Active rig count decline: The North American market saw a steady decrease in rig activity throughout 2019 due in part to the decline and volatility in the price of crude oil along with funding problems for smaller operators. Baker Hughes reported that the North American rotary rig count as of April 24, 2020 had declined to just 491. This count takes into account rigs in the United States, Canada, and the Gulf of Mexico.
 

Taken together, North American rigs drilling for oil are down 53.4 percent from the same period one year ago. As of April 24, 2020, there were 438 fewer North American rigs drilling for oil than for the same period in 2019. Despite changes in the oil and gas industry, particularly since the shale oil and natural gas industries have ramped up production in recent years, active rig counts can still signal the willingness of oil and gas companies to continue investing. Per oilfield truck and tractor manufacturer Tiger General, rig counts can also anticipate a demand for products used in the oil service industry, such as drilling, producing, and processing hydrocarbons.
 

Declining oil price and current appraisal consideration: In the days leading up to March 6, 2020, Saudi Arabia and Russia engaged in talks targeting an increased cutback in oil production, which began in 2016. The increased cutback was intended to offset the decreased demand resulting from the coronavirus outbreak. However, the talks ended in failure and resulted in a price war primarily involving the two countries. The price war was settled on April 12, but the market has not reacted well to the settlement, which outlines a deal to cut oil production by 9.7 million barrels/day from May 1 to June 30, 2020, then by 7.7 million barrels/day from July 1 to December 31, 2020, and finally by 5.8 million barrels/day from January 1, 2021 to April 30, 2022. At the same time, with the spread of the coronavirus and the impact of the COVID-19 pandemic worldwide, oil consumption forecasts have been adjusted downward by 20 to 30 percent for 2020. Consequently, crude oil prices have fallen precipitously, with prices falling to below $20 per barrel for WTI crude in late March and again on April 15, 2020, and then reaching negative levels briefly on April 20, 2020 as the market attempted to find a supply and demand balance as storage locations both in Cushing, Oklahoma as well as throughout the rest of the world reached capacity.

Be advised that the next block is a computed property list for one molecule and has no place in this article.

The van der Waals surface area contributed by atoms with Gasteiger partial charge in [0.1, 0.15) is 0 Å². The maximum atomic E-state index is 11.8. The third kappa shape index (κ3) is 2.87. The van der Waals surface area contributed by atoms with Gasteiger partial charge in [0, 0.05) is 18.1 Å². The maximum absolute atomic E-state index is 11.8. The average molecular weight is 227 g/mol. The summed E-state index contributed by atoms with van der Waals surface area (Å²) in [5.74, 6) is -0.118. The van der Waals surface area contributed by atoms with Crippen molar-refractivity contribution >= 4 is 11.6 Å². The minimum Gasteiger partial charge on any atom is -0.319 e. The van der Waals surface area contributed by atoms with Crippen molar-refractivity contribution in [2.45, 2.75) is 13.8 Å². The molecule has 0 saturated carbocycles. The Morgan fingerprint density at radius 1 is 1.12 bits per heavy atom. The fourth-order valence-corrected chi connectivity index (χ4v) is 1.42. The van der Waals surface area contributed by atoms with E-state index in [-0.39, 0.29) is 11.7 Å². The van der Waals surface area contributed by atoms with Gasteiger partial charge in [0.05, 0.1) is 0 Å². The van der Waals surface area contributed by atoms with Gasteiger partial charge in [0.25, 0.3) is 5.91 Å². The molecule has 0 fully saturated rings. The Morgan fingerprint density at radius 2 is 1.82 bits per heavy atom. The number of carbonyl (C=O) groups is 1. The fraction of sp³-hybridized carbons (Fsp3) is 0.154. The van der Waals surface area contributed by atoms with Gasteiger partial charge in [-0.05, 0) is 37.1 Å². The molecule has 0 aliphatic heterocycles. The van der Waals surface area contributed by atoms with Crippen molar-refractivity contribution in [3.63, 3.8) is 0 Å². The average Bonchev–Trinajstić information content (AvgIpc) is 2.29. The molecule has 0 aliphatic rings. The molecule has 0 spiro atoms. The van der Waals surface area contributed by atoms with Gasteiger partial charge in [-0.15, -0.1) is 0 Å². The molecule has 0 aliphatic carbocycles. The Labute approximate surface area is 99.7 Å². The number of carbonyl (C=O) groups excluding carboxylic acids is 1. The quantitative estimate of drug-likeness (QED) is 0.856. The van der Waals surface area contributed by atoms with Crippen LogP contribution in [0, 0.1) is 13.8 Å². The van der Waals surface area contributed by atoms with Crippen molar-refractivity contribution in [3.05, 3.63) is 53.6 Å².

Declines in the price of and demand for oil are likely to affect assets directly related to exploration adversely. Therefore, lenders with oil and gas assets in their portfolios will need to keep a watchful eye on crude oil pricing along with world factors that could influence market participants. Lenders with oil and gas assets that have not been valued during the past six months may want to consider a new appraisal. This effort may identify previously unrecognized changes in exposure and better position lenders to make appropriate decisions regarding changes in loan structures.
 

Until these economic conditions change, the value of high-cost specialized assets, such as those utilized in oil and gas exploration and production, will remain volatile and trend downward in recovery value.
 

Impact on oil country tubular goods and other inventory- related assets: U.S. Steel idled tubular operations indefinitely at its facilities in Lone Star, Texas and Lorain, Ohio on March 24, 2020. Tenaris S.A. similarly announced it would suspend operations at two plants in Koppel and Ambridge, Pennsylvania, affecting 560 workers. These facilities were producing various products but had a heavy focus on oil country tubular goods (OCTG).
 

As of the week of March 21, 2020, the North American oil majors had slashed 2020 Exploration and Production (E&P) budgets by about 30 percent on average. Distributors’ sentiment, as measured by Pipe Logix, in the OCTG space turned sharply lower in March 2020 signaling a significant market contraction. As of late March, new orders were reported to be down by all distributors and the price outlook score was very weak. After 15 straight months of declining prices, tariffs, and depression-level impacts on demand will have a crushing impact on this sector.
 

Asset values for downhole tools and assets related to oilfield E&P assets will also be at depression levels while the impact of the coronavirus is still weighing on worldwide demand and the Saudi-Russian price war continues. The latest downturn, though materially affected by the virus, may prove to be long lasting when coupled with the Saudi-Russia price war, as prior OPEC price wars have lasted 12 to 24 months. In addition, the current level of production, though being reduced worldwide in various regions, is currently materially higher than demand. This is resulting in significant levels of excess crude buildup, to the point where worldwide storage is expected to be filled to 100 percent capacity at some point in the second quarter of 2020.
 



Note: This publication is provided for informational marketing purposes only. The material contained herein should not be regarded as advice, nor relied upon to make financial, operational or other decisions; nor should it be used as a substitute for an asset appraisal. Actual recovery values may vary from transaction to transaction and the recovery values referenced herein are for representative transactions without regard to specific key factors. This material may be redistributed only in its entirety, including notice of copyright. All rights reserved. ©2020 Gordon Brothers, LLC.
 

Reference sources: Baker Hughes, Energy information administration, WTRG Economics, tiger general, rigzone daily news, pipe logix